Bak kut teh is often served with oolong tea that’s supposed to help dissolve the pork fat.
There is a popular style to cooking hard-shelled mud crabs in Singapore: in a thick, sweet-spicy chili and tomato sauce. For the best results, the crabs are first boiled to prevent the meat from sticking to the shells, then stir-fried with your chosen sauce. Boiling the crabs also helps “open” the meat to allow it to absorb the flavors better.
The chili crabs are usually served with fried buns (called mantou) that are dipped into the same sweet-spicy sauce.
More cooking styles have developed over the years including black pepper crab, but chilli crab is a must-try if you want the authentic experience.
After eating plenty of savory dishes, you might want to give your taste buds a break with a sweet dessert like tau hua. If you’ve been to other Southeast Asian countries, you’ve probably encountered something similar like the Philippines’ taho or Thailand’s taohuai.
In Singapore, tau hua or tau huay is flavoured with a sweet syrup infused with pandan leaves. Popular toppings include tang yuan (glutinous rice balls), ginkgo seeds, and grass jelly. Depending on your preferences, you can eat tau hua hot or cold.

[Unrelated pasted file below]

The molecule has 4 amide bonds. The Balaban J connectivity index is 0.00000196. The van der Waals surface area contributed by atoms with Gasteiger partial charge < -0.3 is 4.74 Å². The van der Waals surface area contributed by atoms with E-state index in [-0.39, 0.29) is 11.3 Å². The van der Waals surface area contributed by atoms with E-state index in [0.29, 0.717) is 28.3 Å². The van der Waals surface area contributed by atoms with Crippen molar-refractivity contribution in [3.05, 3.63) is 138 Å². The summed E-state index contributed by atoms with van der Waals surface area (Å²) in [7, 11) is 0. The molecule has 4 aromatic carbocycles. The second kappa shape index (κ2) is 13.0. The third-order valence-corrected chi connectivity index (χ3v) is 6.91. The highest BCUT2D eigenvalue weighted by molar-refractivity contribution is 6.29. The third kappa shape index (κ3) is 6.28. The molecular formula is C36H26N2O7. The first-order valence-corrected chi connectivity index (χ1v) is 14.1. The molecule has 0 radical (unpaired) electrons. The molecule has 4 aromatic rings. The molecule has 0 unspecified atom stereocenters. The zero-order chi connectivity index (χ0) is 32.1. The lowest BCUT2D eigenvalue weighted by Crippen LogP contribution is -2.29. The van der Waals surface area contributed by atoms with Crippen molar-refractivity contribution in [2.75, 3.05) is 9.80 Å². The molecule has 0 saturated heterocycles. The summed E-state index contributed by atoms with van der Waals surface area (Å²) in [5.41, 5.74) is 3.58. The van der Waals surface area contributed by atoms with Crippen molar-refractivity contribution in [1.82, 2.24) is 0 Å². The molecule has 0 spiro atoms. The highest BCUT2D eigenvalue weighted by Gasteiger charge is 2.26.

Known as the “King of Fruits,” durian is Singapore’s national fruit. Its pungent odor (durian is banned in enclosed public spaces in Singapore) might be a turn-off, but you should definitely try the variety of desserts made with durian. From cakes and tarts to candies and even snow ice, you’ll certainly learn to love the unique flavor of the durian. Of course, if you can withstand the smell, you should also give the fruit’s mildly sweet flesh a try.
Trying out different foods and delicacies is a big part of a memorable travel experience. Indeed, there are some people who travel for the express purpose of trying out different cuisines. In Singapore, you’re certainly going to find a wide variety of culinary delights that will make you want to come back again and again.
Wondering what to pack for your next trip? Let us help you with the essentials in our Ultimate Packing List for Worldwide Travel (tried and tested!)
Free: If you want to stay for free in Singapore, check out Couchsurfing! There are a few people you can contact, and Couchsurfing is a fantastic way of getting to know Singapore like a local.